- The Washington Times - Tuesday, June 4, 2002

A three-year, $34 million project widening New York Avenue is complete, D.C. officials announced yesterday, and will ease traffic, improve emergency preparedness efforts and enhance economic opportunities.
"It will give people a better image of the city not one of getting stuck in traffic," Mayor Anthony A. Williams said. "It is another step in restoring D.C. and lowering stress levels."
Since September 11, the District has been trying to improve transportation coordination with neighboring jurisdictions in case of emergency, the mayor said. Traffic was gridlocked for hours as commuters tried to leave the city after the terrorist attacks.
"We're all connected in roadways, in emergency preparedness," he said.
The project is part of an initiative to improve New York Avenue, one of the most heavily used routes into the District. Each day, more than 120,000 motorists use the artery.
Yesterday, a slew of D.C., Maryland and federal officials were on hand to dedicate the two new lanes on New York Avenue NE, part of a project to widen the bridges over South Dakota Avenue NE.
After years of delays, the four-lane highway now has three inbound lanes and three outbound lanes. Construction crews are expected to vacate by the end of this week.
It was a long time coming. A decade ago, the city was nearly bankrupt and couldn't meet its 20 percent match for federal dollars to improve roads. Now, city officials boast about the 1,500 roads that have been paved in the past few years and say pothole fill-in times have dropped from nine days to three.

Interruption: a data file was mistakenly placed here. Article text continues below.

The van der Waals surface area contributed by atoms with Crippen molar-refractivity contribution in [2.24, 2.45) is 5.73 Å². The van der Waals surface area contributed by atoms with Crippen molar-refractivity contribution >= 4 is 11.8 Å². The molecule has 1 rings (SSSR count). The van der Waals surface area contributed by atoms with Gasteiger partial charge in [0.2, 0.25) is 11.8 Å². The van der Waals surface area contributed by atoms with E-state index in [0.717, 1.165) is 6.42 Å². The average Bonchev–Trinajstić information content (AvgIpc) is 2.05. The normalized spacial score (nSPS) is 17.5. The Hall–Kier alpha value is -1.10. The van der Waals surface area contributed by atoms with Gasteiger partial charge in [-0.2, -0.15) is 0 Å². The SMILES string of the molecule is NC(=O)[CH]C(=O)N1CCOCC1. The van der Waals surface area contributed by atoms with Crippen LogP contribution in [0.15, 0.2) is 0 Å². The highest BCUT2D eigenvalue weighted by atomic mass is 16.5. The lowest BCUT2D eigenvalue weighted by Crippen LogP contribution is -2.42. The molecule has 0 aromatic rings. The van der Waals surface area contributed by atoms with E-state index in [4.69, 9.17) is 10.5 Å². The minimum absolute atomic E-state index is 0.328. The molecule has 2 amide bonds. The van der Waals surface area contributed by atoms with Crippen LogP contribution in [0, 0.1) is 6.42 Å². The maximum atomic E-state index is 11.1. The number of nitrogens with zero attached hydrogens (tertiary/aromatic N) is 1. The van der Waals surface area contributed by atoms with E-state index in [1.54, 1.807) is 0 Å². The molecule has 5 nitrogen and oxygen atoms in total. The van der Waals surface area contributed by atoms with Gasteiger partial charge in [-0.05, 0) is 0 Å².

"The completion of this project illustrates how far D.C. transportation has come," Mr. Williams said.
Officials say improvements to New York Avenue will have tangible results.
"I can think of no road more important to economic development," said Delegate Eleanor Holmes Norton, the District's nonvoting representative in Congress. "The widening of the road strengthens the economy of the District."
It will be easier for those coming in to spend "retail dollars," said Dan Tangherlini, acting director for the District's transportation department.
The city hopes to lure retailers such as Costco, Giant, Home Depot and Kmart into Northeast in coming years.
The D.C. Transportation Division began planning the project in the late 1980s, and building began 10 years later.
But traffic, Amtrak trains and limited working hours drove up the cost and pushed back the completion date.
The project, estimated at slightly more than $20 million and two years, grew by one-third. Eighty percent of the funding came from the federal government.
Motorists who travel New York Avenue to Route 50 into Maryland still will encounter construction as a yearlong project to convert seven miles of the shoulder into an HOV lane continues.

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